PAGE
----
Millennials Are Buying More Gift Cards Than Ever - For Themselves

New data suggests that they are buying more gift cards than ever before but then turning around the spending those cards on themselves.


Millennials and women are fueling a surge in sales of retailer-specific gift cards, but it seems that they are purchasing more of these gift cards for themselves than to give away to others, as more and more retailers and brands entice consumers with loyalty rewards when they purchase these types of gift cards through apps.

Mercator Advisory Group surveyed 3,009 U.S. adults in June of this year to examine the shift in gift card consumers to prepaid and rechargeable cards issued directly from retailers.

The study found that these types of consumers are steadily growing. Of those surveyed, 63 percent bought these types of cards this year, compared to 61 percent in 2015 and 56 percent in 2014.

Retailer-specific cards are now the most popular types of gift cards, too, with 45 percent of U.S. adults having purchased some form of them this year, up from 41 percent in 2015.

Millennials, specifically those between the ages of 25 and 34, seem to be fueling the rise in the purchase of retailer-specific gift cards, as three out of every five of the young adults surveyed reported buying at least one in the past year — an increase from 2015’s survey, as only about half of millennials reported buying the cards then.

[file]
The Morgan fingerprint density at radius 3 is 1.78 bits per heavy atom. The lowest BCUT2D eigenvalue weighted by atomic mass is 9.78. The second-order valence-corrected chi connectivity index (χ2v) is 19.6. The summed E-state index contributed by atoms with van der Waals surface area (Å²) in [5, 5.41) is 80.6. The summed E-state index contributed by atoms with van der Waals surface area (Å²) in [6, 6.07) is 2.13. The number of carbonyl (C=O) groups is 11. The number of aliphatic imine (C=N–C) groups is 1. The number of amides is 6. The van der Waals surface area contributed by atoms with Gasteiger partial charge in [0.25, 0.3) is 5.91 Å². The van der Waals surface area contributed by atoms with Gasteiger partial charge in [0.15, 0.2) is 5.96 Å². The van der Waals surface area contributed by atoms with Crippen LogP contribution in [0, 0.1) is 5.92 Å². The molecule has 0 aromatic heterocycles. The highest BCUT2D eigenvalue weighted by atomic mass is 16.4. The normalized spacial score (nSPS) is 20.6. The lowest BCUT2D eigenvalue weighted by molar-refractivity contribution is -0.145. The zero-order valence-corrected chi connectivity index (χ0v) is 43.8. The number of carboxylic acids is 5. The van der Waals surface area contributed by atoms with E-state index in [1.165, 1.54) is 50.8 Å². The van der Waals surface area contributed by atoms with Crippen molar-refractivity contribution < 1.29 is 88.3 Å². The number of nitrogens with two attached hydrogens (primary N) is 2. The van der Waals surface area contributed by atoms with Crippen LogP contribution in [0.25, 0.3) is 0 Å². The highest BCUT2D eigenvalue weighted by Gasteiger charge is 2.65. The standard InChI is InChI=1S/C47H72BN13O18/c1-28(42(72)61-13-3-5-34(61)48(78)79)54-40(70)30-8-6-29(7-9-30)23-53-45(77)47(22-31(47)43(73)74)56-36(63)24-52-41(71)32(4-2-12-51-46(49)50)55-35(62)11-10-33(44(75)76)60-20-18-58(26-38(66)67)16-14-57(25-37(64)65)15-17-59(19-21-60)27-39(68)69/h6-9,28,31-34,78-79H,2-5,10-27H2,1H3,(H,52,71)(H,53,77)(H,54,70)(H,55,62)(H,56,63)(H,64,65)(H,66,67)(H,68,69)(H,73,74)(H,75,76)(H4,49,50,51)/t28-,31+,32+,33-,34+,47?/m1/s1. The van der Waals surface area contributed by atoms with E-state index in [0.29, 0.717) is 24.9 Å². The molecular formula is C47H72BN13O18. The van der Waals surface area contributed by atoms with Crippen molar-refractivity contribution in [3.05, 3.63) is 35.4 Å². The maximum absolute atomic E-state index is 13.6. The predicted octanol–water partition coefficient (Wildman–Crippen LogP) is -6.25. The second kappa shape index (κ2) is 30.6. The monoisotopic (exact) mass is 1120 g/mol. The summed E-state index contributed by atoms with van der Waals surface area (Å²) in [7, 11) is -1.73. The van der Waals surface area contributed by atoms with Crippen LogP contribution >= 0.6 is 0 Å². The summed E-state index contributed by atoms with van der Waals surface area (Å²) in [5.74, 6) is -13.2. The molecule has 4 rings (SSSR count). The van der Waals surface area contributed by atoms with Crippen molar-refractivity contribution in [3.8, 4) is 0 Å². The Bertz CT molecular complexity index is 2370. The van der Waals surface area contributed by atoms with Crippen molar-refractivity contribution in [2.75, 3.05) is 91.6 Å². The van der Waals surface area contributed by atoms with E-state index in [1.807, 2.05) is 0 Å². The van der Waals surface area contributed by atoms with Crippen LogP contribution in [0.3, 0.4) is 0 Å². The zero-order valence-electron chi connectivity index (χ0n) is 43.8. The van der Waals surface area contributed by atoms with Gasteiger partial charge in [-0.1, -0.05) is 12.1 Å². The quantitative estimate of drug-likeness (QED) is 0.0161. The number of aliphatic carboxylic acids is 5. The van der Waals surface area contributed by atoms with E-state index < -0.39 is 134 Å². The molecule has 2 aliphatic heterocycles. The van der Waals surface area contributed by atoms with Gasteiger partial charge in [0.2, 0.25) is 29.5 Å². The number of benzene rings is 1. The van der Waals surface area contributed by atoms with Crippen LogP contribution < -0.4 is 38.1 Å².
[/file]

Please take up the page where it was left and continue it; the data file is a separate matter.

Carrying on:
Interestingly enough, with the rise of smartphones, eCommerce and the increasing popularity of retailer-specific gift cards, these types of cards are beginning to function more as a form of currency themselves than as a gift-giving method.

“As retailers introduce new mobile apps, often with mobile payment options that include their retailer prepaid cards, young adults begin to buy retailers cards for their own use, so the cards are becoming a primary payment tool and not just used as gifts,” according to the study.

Women also seem more likely to purchase retailer-specific gift cards than their male counterparts, with 49 percent reporting they purchased at least one this year, compared to only about 40 percent of men. Still, Mercator Advisory Group did note that the number of men purchasing retailer-specific gift cards has “grown steadily” since the firm began tracking the number in 2013.

Also spurring the rise of retailer-specific gift cards, many of the retailer apps’ digital loyalty programs offer consumers free money, in-store points or deals for re-upping or refilling the gift cards, which many millennials seem to be using as a way to stretch their dollars in stores, while push notifications are easily used to remind the consumer that their card is empty or that they might be missing out on a hot, new deal.

“Retailers are introducing more mobile-based apps and offers when using their loyalty and prepaid programs, which may be fueling this growth in retailer gift card purchases,” according to Karen Augustine, manager of Primary Data at Mercator Advisory Group and the author of the report. “Young adults continue to lead this mobile revolution and growing use of prepaid cards as a money management tool.”

Gift cards, thanks in large part to retailer-specific incentives and loyalty rewards programs designed to entice customers to spend more of their dollars on that specific brand or retailer, appear to be enticing consumers to do just that in greater numbers than ever before.

And the gift card seems to be shifting from a token given to friends or families around the holidays or out of appreciation into a practical form of currency for many of today’s savvier young shoppers.